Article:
Nine people were killed, including the gunman's own sister, and at least 27 were injured after a gunman wearing body armor and armed with a rifle and high-capacity magazines opened fire on a line of people waiting to get inside Ned Peppers Bar in Dayton, Ohio's Oregon District early Sunday morning.
The suspected gunman was identified as 24-year-old Connor Betts, who was shot and killed by officers already patrolling the popular nightlife area within one minute.
Betts' 22-year-old sister Megan was the youngest of the deceased victims. She was with her brother prior to shooting, and the two came to Oregon District in the same vehicle and later separated, said Dayton Police Chief Richard S. Biehl at a Sunday afternoon news conference.
Police said the .223-caliber rifle Betts used was ordered online from Texas and transferred to Betts at a firearms dealer in the area, but had not identified a possible motive as of Sunday afternoon.
The other deceased victims are Lois L. Oglesby, 27; Saeed Saleh, 38; Derrick R. Fudge, 57; Logan M. Turner, 30; Nicholas P. Cumer, 25; Thomas J. McNichols, 25; Beatrice N. Warren-Curtis, 36; and Monica E. Brickhouse, 39.
Local hospital representatives say the injuries included gunshot wounds and lacerations. At least 15 of the wounded had been released, and several people remained in serious or critical condition.
Dayton Mayor Nan Whaley commended the officers for their swift response.
"If Dayton police had not gotten to the shooter in under a minute - and think about that, nine killed and 26 injured in under a minute - hundreds of people in the Oregon District would have been killed," Whaley said.
Dayton's shooting came just hours after a 21-year-old killed 22 people and injured 24 more at a Walmart in El Paso, Texas. In all, 29 people were killed and 53 injured in the two shootings.
In Dayton, a survivor described "bodies falling in the line" to get into the bar and eyewitnesses described the speed at which the shooting occured.
"I turn around and you can just see bodies falling in the line," Anthony Reynolds told NBC News. "You hear about it, you see it on TV, but like they say, when it hits home, it hits different."
Reynolds said he was leaving the bar when the shooting happened and described the shooter as a heavy-set white man. He said he knew one of the people killed.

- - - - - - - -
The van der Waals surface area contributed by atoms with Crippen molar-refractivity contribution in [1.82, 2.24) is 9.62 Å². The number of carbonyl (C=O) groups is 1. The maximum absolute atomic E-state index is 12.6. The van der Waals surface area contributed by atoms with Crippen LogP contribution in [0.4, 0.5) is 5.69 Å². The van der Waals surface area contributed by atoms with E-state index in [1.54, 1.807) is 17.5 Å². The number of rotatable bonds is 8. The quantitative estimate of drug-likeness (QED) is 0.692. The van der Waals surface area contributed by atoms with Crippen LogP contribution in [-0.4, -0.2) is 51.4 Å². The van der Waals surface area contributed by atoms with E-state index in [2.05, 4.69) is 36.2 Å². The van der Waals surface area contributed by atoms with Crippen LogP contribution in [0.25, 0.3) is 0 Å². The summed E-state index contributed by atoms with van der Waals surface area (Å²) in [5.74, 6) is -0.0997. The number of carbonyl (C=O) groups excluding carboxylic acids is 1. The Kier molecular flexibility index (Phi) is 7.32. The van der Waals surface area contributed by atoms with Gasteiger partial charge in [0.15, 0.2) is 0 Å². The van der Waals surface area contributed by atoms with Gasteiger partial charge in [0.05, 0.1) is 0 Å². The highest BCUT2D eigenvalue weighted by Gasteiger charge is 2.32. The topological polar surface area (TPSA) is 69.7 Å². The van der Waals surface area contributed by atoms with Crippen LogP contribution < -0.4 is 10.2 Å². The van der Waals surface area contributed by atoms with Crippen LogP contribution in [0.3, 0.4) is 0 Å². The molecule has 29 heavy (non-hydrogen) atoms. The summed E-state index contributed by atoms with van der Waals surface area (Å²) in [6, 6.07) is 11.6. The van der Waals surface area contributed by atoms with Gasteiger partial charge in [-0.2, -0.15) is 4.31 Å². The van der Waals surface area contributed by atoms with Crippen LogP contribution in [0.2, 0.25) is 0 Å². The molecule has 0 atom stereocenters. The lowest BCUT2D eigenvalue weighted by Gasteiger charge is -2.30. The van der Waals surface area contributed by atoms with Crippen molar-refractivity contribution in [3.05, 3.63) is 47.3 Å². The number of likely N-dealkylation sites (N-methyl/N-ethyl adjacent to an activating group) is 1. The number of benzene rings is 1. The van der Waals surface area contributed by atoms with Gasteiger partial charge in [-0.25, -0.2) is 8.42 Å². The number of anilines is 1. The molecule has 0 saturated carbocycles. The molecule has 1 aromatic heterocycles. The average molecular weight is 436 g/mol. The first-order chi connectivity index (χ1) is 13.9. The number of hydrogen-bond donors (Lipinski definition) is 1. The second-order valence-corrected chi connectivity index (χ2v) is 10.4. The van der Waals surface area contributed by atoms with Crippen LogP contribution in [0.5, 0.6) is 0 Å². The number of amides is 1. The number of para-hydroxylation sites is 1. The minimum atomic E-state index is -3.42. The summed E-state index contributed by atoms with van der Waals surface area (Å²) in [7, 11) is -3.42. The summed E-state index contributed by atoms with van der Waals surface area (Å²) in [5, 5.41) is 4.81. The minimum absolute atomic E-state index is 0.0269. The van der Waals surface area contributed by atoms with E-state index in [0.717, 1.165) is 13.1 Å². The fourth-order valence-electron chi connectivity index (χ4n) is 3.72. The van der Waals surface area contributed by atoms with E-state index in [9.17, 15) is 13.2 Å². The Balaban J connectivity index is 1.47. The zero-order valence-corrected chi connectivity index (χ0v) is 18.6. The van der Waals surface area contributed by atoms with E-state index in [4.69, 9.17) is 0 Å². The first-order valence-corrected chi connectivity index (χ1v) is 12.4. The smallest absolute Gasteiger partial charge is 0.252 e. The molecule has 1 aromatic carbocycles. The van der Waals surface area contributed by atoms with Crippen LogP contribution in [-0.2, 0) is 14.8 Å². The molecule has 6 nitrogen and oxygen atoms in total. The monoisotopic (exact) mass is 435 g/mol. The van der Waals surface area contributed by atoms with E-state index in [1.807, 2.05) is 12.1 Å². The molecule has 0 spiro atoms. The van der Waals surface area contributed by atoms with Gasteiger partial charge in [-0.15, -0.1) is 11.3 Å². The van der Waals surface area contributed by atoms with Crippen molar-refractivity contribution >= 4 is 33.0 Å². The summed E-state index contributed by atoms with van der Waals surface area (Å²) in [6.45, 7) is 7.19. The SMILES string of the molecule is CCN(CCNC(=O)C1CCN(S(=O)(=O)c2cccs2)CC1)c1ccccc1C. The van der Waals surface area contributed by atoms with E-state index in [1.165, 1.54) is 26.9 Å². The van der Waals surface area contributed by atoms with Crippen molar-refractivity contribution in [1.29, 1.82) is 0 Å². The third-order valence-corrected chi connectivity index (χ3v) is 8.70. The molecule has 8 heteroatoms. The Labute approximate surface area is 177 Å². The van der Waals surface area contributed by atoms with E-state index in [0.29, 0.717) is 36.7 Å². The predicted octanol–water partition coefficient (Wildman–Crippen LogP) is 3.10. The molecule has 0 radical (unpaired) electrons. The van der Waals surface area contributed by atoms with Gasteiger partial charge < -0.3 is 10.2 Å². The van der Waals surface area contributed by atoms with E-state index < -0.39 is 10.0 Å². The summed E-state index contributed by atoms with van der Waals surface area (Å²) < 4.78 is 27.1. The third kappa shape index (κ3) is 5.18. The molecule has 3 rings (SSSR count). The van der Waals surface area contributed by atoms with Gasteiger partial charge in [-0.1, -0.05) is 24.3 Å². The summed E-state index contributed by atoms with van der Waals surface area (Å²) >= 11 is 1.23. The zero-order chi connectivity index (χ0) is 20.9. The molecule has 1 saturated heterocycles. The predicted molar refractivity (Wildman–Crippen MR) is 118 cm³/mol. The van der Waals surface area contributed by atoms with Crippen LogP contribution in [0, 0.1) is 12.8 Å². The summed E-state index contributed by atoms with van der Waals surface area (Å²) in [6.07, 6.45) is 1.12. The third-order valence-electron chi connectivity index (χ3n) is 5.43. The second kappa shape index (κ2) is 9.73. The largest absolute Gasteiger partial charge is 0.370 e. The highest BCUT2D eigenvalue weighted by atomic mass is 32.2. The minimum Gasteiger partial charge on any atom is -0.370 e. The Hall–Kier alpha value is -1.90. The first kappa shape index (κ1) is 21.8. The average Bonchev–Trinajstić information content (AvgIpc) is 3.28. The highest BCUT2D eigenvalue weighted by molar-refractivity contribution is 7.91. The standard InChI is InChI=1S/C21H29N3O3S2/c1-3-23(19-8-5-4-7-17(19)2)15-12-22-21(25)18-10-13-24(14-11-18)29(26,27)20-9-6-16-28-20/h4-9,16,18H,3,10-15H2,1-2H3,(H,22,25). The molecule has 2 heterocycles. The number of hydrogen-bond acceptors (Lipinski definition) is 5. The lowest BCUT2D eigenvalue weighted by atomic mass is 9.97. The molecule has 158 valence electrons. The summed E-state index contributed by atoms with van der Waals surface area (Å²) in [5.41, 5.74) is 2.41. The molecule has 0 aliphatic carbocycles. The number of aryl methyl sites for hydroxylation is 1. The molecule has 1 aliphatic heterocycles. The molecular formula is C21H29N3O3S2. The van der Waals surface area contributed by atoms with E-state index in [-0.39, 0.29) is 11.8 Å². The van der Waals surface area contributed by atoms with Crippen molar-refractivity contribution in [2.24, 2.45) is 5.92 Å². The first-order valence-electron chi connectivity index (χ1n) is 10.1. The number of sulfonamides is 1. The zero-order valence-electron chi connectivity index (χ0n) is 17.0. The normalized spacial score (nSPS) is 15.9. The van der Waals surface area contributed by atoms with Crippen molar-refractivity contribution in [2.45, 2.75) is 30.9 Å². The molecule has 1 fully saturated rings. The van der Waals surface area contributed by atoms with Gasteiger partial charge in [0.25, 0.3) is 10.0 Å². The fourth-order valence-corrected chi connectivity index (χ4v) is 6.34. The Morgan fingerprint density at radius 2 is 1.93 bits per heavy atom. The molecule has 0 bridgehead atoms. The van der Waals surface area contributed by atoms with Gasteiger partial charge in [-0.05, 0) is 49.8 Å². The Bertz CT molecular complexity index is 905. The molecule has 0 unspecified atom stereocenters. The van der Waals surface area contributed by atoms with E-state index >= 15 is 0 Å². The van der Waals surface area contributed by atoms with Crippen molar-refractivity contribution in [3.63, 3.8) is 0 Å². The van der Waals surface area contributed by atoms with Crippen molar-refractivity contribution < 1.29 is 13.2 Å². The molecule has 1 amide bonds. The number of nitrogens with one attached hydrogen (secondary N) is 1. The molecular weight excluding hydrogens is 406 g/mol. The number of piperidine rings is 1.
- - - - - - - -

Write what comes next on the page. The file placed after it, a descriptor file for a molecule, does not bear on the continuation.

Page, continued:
Witness Taylor Mayberry said she and a friend heard gunshots erupt inside Ned Peppers Bar. She told NBC she dove to the ground and started running to the bathroom, where others were already hiding. She didn't see the shooter because the bar was crowded.
Mayberry said she got separated from her friend -- a nurse -- who later called her from a neighboring bar after running out Ned Peppers' back door and helping the victims.
"She says she ran around the block to the front of the bar and said she was one of the first people on the site to do compressions, so she said she did compressions on five people, probably, and wasn’t able to save any of them," Mayberry said. "She says people were gasping for air and she was covered in blood; she lost her phone and just trying to save these people’s lives."
Reynolds described the Oregon Historic District as full of bars and restaurants, live bands and young people on Saturday nights. He also referred to the El Paso shooting.
"Two of them in one day, it's starting to get scary with these mass shootings," Reynolds said.
Ned Peppers posted Sunday on its Facebook page that it's "confused" by why this shooting occurred in their "safe entertainment district." The post said that police regularly staffed there "engaged the shooter and neutralized the threat." The bar is assisting police in any way they can and remains closed. A bouncer was being treated for shrapnel wounds.
President Trump tweeted about both mass shootings Sunday morning.
"The FBI, local and state law enforcement are working together in El Paso and in Dayton, Ohio," he tweeted. "Information is rapidly being accumulated in Dayton. Much has already be learned in El Paso. Law enforcement was very rapid in both instances. Updates will be given throughout the day!"
Democratic U.S. Sen. Sherrod Brown of Ohio said "thoughts and prayers are not enough" after the Dayton shooting.
In a statement Sunday, Brown said he is angry that state and national lawmakers won't pass more gun safety laws.
Several proposals have been introduced in the GOP-led Legislature this session that would tighten requirements on firearms sales, transfers and storage. A gun safety group is also pushing to change state law to require background checks on nearly all guns sales.
The FBI is assisting with the investigation and a family assistance center is being set up at the Dayton Convention Center, police said. A vigil is planned Sunday night.